I am finding that the info on Dorcas parents is messy out there on the web. Her father William Hiram Blair and mother Elizabeth Black are pretty well documented. HOWEVER, William is getting confused with another William Blair. So our William’s birth and death info is often probably wrong. Ours seems to have been born in 1777 and died in Missouri or Arkansas in 1846.
The confusion is arising since the second William and His wife Sarah also have a daughter Dorcas. But she’s not the right one and has a different birth year.
Here’s the info on the WRONG William. He had a really detailed tombstone as did his wife.
|Birth:||Mar. 24, 1759|
|Death:||Jul. 2, 1824|
Here rests the Body/ of/ Mr. WILLIAM BLAIR./ who departed this life in the 66th year of his age,/ on the 2nd of July A.D. 1824, at 9 O’Clock P.M./ He was born in the County of Antrim, Ireland,/ on the 24th of March 1759. When about 13 years old/ he came with his Father & family to this Country,/ where he resided till his death./ Immediately on the left are deposited the Earthly/ Remains of his only wife SARAH. whose death/ preceded his own but a few years./ He was a Revolutionary Patriot:-And in/ the humble Stations of private Soldier and/ Waggon master it is believed he Contributed/ more essentially to the Establishment of American/ Independence than many whose names are/ proudly emblazoned on the page of History./ With his Father’s waggon he assisted in/ transporting the baggage of the American/ Army for several months.- He was also/ in the battles of the Hanging Rock.- The/ Eutaw, Ratliff’s bridge, Stono- and the/ Fish dam ford on broad river.- In one/ of these battles (it is not recollected which) he/ received a slight wound: but so far from/ regarding it, either then or afterwards, when/ it was intimated to him that he might avail/ himself of the bounty of his Country and/ draw a Pension (as many of his Camp associates/ had done) he declared that, if the small/ Competence he then possessed failed him, he/ was both able and willing to work for his/ living; and if it became necessary, to fight/ for his Country without a penny of pay./ He was in the Language of Pope,/ The noblest work of God- an honest man./ ‘No farther seek his merits to disclose,/ Or draw his frailties from their dread abode;/ (There they alike in trembling hope repose)/ The bosom of his Father and his God.’/ T. Walker (No. 145) Meeting St./ Charleston/ [horizontal stone]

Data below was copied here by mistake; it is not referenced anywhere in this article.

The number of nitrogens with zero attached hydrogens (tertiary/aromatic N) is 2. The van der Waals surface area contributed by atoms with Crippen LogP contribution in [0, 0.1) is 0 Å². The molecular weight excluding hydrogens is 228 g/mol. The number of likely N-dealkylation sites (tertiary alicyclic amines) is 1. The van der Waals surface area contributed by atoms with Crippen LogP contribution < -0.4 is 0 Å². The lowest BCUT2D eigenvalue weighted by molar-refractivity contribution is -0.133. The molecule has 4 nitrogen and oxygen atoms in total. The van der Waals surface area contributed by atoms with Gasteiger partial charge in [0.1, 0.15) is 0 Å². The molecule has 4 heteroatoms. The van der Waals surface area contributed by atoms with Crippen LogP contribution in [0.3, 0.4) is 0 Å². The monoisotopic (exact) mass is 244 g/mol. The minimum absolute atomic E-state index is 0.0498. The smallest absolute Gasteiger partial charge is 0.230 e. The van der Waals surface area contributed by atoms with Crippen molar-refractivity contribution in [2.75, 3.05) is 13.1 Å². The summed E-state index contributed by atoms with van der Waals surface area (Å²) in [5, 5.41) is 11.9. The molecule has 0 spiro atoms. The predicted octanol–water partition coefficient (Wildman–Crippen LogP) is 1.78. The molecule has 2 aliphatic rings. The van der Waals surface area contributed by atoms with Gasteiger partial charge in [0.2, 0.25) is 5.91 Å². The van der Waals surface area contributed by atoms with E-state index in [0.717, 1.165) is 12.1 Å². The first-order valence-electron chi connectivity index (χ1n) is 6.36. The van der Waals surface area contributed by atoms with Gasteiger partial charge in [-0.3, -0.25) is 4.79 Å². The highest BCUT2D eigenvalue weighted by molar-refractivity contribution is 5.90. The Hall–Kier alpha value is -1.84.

Old Waxhaw Presbyterian Church Cemetery
Riverside (Lancaster County)
South Carolina, USA
Created by: Mary Clyde Reid Mungo
Record added: Jan 4 2005
Find A Grave Memorial# 10224664And his wife–
Pics are available on the findagrave site.